2001 Red Wines from the Rhone Valley
This fall, your intrepid correspondent could not quite convince himself to devote his usual 11 days to touring the Rhone Valley. With all due respect to the small minority of producers who outperformed the norm in 2002, the difficult summer and early fall of that year were tough on grape-growers throughout most of the Southern Rhone. A massive storm on September 8 and 9 resulted in serious flooding in the Chateauneuf du Pape appellation (rainfall amounts described to me by growers last November ranged from 10 to 20 inches in less than 36 hours). Sugars plunged during the rainstorm, and rampant rot required many growers to pick underripe fruit as quickly as they could. Some vineyards were submerged, and much of the crop was lost as harvesters literally could not get to their vines for many days. Many top estates will not even bottle Chateauneuf du Pape from vintage 2002, instead declassifying or selling off their juice.
In the North there was much less rainfall on the 8th and 9th, and then a succession of sunny days with a stiff mistral helped to dry out the grapes. Still, about a third of the crop was lost to rot, and many estates had no choice but to quickly harvest fruit with very low levels of potential alcohol (during my Cote-Rotie visits last November, reports of 9. 5% to 10% potential alcohol were not uncommon).
Two thousand one, in contrast, is a whole new ballgame. I'm tempted to call 2001 the most consistently satisfying Rhone Valley vintage since 1990:there are countless wines worth buying, drinking and cellaring. This is an outstanding vintage in the South and a classic year for the North. Many wines from the North appear to have put on weight and gained significantly from their final months of elevage, a trait often displayed by wines from ripe but not overripe vintages with healthy pHs. In the bottle, they are more aromatically complex, more intensely flavored, sappier and more ageworthy than the 2000s, and they are more classic than the often freakishly ripe 1999s. Certainly 2001 and 1999 are the two best vintages for the North in recent years, although I continue to like the best '98s as well. The 2001s should develop slowly and gracefully in bottle, with Cote-Roties probably best suited for consumption 5 to 15 years after the vintage, and Hermitages 8 to 20.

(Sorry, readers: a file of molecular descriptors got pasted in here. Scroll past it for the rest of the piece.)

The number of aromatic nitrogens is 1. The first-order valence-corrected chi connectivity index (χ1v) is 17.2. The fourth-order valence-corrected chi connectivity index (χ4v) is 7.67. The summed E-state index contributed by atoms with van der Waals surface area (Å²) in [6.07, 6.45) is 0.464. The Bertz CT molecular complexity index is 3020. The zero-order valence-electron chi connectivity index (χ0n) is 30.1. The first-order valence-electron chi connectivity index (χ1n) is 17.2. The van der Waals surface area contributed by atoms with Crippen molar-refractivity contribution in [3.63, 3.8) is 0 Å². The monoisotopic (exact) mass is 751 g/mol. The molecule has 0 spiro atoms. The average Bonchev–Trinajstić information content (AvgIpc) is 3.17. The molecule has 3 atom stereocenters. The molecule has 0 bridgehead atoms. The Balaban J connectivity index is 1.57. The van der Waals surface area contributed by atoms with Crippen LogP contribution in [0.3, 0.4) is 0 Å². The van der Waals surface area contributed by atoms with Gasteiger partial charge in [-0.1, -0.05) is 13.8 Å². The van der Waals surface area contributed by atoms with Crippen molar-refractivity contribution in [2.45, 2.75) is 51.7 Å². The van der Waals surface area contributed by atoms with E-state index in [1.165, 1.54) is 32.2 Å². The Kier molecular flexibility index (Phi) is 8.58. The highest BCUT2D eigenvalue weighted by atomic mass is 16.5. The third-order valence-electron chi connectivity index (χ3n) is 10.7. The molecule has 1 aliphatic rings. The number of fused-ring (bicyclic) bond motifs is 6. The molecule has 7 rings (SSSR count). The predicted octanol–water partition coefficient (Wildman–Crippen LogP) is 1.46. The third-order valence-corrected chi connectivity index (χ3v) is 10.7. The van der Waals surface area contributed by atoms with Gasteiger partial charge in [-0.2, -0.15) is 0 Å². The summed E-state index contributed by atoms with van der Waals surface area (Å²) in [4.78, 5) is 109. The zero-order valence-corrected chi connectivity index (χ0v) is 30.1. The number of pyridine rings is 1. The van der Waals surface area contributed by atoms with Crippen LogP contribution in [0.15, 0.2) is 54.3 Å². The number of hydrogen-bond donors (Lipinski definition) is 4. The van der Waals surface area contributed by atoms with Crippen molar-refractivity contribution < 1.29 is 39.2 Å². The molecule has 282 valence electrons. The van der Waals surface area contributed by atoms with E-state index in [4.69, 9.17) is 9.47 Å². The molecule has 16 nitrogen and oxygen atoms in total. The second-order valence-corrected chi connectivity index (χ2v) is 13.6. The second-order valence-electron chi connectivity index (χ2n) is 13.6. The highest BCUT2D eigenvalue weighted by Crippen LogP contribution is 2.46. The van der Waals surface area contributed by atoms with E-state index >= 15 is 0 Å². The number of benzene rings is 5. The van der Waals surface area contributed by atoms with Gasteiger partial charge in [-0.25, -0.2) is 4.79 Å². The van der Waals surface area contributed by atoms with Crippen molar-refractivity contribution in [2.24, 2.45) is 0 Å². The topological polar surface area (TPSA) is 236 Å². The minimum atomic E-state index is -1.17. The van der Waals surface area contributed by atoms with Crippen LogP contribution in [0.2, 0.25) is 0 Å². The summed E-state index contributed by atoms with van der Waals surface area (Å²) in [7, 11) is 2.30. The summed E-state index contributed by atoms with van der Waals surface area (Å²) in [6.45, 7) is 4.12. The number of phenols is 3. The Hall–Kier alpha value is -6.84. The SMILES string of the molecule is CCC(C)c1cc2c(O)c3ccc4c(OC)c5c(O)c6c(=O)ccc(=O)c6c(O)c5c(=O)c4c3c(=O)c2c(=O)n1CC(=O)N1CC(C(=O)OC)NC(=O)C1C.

In the South, a very dry summer in 2001 resulted in stress from drought in some sites, but this problem seems to have been less widespread than in the previous year. Although grape sugars were often high by mid-September, tannins were not necessarily ripe, and the later pickers, especially those who harvested during the first week of October, generally made denser wines with riper phenolic material.
Although many 2001 Chateauneuf du Papes are characterized by aromas of surmaturite (which most long-time fans of these wines agree is virtually a prerequisite for greatness here), the wines also have a freshness and spine that suggest they will last well in bottle. Whereas many 2000s, often made from very high yields, seemed to lose clarity and vibrancy during their last months in barrel, this was not generally the case with the 2001s. Nineteen ninety-eight was a great vintage for grenache, but 2001 seems equally strong for grenache and mourvedre, and syrah also did well. You do not have to pay Chateauneuf du Pape prices to get outstanding wine from the Southern Rhone. In my recent tastings, I found superb wines not just from Gigondas and Vacqueyras but from less-exalted appellations like Cairanne, Rasteau and other Cote du Rhone-Villages. As one importer who works the South expressed it, the most important difference between wines made inside and outside the Chateauneuf du Pape periphery is thirty bucks.
Although I managed to taste an overwhelming majority of the most important 2001 Rhone Valley reds in recent weeks - and special thanks must go to several importers who had samples sent directly from France in advance of their regular shipments - a handful of key wines are missing, in a few cases due to a later-than-normal bottling (Chave Hermitage, for example). I will try to include a few more notes as these wines arrive in the market later this winter or in early spring; for the moment, readers are urged to refer to my barrel notes on these wines in Issue 106. But for every important 2001 missing in the following pages is another finished 2001 that I did not have the chance to report on from barrel a year ago. Due to space constraints, I have published notes only on wines I scored 87 points or higher. Additional wines rating 85 or 86 points are listed as "Also Recommended. "As for the 2002s, I will report on the most successful of these wines next year, when I visit the Rhone Valley to sample the 2003s from barrel.